I follow the tradition begun when my girls were small. The Baby will be hidden until Christmas morning and, God willing that my mind doesn't go on vacation, I will find Him and place Him in the manger before we do anything else.
These will be the traditions that Roger and I follow. However, my daughters are now all of an age where they are developing their own traditions. I have watched with interest as they sort out the traditions they wish to keep. I try to remain neutral to their decisions. After all, it is their lives.


Last year, I was thrilled to hear one of my granddaughters recite the Chanukah prayer and light the Menorah that Roger made for my daughter and her family. They are a blended family, observing both Christian and Jewish traditions.

In closing, I pray that as we keep time-honored traditions or create new ones, on whatever spiritual path we follow during this season of Light and Love, that our lives and those close to us be enriched. May we be reminded of the many blessings we all have, the many sacrifices of those who came before us, and the many dreams for a world of Peace that we all hope for today and each day into the New Year.

By Linda M. Rhinehart Neas - Second Year Ordinand at TNS

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Sunday, December 2, 2012

The Word Made Flesh

The Many Faces of Christmas - Shaped Wooden Pu...
The Many Faces of Christmas - Shaped Wooden Puzzle from Sri Lanka (Photo credit: mharrsch)
 "The Word became flesh, and lived among us.” –John 1:14 

“Are magazines getting trashier and trashier, or am I just becoming a grumpy old fart?” I asked the cashier in a St. Paul, Minnesota convenience store, gesturing toward the racks of periodicals. 

“Well, sir,” she deadpanned, “both of those things could be true.” 

Those of us with Incarnational, or “God with skin on” religions–Christians, Vaishnavas, anyone who organizes life around the idea that God could appear in a form at once divine and human– shouldn’t, theoretically, be in the business of setting up false dichotomies. At the very least, we ought to be comfortable with paradox. We should be both/and people in and either/or world. 

Nevertheless, because the urge to parse distinctions–to say “this, but not that”–is as strong in us as in everyone else, we are sucked into the either-or-ness of it all. In so doing, we lose the subversive power of putting things together that the world wants to keep separate. 

Saints and sinners, for example -“Good people” expect other “good people” to give “bad people” a wide berth.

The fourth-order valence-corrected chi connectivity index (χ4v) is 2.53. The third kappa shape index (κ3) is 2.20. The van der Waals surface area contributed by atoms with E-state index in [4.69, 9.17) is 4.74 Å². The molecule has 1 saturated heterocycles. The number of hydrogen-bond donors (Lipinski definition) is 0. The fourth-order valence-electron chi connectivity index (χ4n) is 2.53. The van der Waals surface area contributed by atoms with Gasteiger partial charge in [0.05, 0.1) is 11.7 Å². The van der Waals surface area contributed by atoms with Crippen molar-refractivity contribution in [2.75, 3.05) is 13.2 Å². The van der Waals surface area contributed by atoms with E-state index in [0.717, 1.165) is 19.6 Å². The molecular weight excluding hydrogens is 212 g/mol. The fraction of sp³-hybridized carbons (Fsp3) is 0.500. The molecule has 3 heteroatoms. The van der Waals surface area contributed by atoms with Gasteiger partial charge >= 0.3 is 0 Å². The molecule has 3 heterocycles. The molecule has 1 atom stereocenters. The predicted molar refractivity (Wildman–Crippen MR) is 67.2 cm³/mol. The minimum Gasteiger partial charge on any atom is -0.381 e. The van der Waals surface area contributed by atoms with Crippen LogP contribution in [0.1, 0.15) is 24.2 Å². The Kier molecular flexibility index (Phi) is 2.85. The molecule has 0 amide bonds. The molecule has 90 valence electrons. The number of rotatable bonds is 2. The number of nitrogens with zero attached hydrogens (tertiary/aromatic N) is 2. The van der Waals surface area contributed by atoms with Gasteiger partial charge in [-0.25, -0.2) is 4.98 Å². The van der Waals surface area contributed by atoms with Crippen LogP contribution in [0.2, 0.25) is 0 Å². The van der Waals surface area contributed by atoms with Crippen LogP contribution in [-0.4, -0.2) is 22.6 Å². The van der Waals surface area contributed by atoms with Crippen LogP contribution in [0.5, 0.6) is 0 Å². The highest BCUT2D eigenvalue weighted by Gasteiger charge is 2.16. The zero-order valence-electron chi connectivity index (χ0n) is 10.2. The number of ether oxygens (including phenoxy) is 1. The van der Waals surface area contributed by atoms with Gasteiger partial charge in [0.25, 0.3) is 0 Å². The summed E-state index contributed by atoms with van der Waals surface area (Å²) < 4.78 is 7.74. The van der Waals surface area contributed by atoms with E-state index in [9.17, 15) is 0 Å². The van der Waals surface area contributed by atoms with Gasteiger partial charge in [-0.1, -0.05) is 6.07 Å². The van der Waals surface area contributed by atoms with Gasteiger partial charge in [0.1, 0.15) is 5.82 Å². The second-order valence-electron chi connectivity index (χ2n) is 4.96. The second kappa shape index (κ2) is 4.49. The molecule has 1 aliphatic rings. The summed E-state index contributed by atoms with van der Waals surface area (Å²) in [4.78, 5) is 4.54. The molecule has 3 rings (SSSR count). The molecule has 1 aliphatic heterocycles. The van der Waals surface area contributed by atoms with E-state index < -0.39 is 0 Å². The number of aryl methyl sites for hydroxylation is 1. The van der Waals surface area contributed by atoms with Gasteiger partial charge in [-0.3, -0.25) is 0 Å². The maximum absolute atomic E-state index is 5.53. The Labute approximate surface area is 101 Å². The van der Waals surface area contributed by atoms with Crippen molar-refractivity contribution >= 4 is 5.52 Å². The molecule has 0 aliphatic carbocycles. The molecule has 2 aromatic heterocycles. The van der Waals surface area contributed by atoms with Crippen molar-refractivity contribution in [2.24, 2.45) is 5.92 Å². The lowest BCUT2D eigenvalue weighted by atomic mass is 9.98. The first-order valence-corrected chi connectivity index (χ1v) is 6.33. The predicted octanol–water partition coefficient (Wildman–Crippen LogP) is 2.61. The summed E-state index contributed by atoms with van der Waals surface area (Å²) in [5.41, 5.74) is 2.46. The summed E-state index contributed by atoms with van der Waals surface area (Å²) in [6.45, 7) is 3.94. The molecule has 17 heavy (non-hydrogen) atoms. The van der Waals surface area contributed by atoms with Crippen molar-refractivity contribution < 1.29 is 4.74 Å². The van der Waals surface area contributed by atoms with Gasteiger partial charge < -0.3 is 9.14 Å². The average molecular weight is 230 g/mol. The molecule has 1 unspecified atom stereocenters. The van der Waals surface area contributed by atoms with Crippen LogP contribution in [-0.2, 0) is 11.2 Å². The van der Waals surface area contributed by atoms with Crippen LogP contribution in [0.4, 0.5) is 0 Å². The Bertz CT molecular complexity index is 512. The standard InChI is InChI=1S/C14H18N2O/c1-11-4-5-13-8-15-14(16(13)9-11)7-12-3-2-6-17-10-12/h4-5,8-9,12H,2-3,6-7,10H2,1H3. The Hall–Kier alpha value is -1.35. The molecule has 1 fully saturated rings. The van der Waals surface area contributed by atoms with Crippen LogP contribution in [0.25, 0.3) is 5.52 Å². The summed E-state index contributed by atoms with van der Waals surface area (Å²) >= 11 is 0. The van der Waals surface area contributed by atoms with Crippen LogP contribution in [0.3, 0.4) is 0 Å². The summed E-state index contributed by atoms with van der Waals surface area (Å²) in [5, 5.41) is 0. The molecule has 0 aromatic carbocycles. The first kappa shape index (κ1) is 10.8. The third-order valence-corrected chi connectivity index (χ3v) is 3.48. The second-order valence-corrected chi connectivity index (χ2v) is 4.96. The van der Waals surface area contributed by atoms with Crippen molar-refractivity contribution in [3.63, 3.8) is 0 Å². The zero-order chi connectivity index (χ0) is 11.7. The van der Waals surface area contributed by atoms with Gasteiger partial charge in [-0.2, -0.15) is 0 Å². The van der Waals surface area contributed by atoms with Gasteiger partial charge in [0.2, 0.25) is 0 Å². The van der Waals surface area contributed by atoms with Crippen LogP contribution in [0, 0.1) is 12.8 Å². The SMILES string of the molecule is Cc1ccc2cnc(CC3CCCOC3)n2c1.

“Why does he eat with tax collectors and sinners?” the Pharisees and Torah scribes asked Jesus’ disciples.[i] Whom one sat down to eat with was very serious business in ancient Israel. 

Jesus answered: Healthy people don't need a doctor--sick people do. I have come to call not those who think they are righteous, but those who know they are sinners.[ii] 

Nevertheless, I suspect Jesus knew there was no right answer with these people. 

John the Baptist came neither eating bread nor drinking wine, and you said, ‘He is possessed!’ The Son of Man came eating and drinking, and you say, ‘Look at him–a glutton and a drinker, a friend of tax collectors and sinners.’[iii] 

So not only did Jesus hang out with undesirables, He also liked to eat and drink, apparently. Moreover, while this fact offended the scribes and Pharisees, it positively scandalized later generations of theologians. Origen (c. 185–254 CE) for instance–who in many ways is one of my heroes–only grudgingly admitted that Jesus ate and drank at all, while insisting that He did it in a way unique to Himself, in which the food “did not pass from His body.” 

The idea that the incarnate God didn’t poop brings us to another false dichotomy: the “spirit” vs. “the flesh.” 

The idea that the two are at war simply does not appear in the Hebrew Bible, and the few New Testament passages on which the idea is based are generally misunderstood. 

For instance, Paul’s famous instruction to the Roman church to “put on the Lord Jesus Christ, and make no provision for the flesh, to gratify its desires” [iv] must be understood in the context of a movement that believed the end of the world was imminent. Paul therefore encouraged Christians to remain single and celibate, in the belief that there was no future in founding a family (or anything else.) 

It is with later theologians like Origen and Augustine, mostly North African and under the influence of Plato, who began the long process of driving a wedge between “the spirit” and “the flesh”–a process that continues to this day.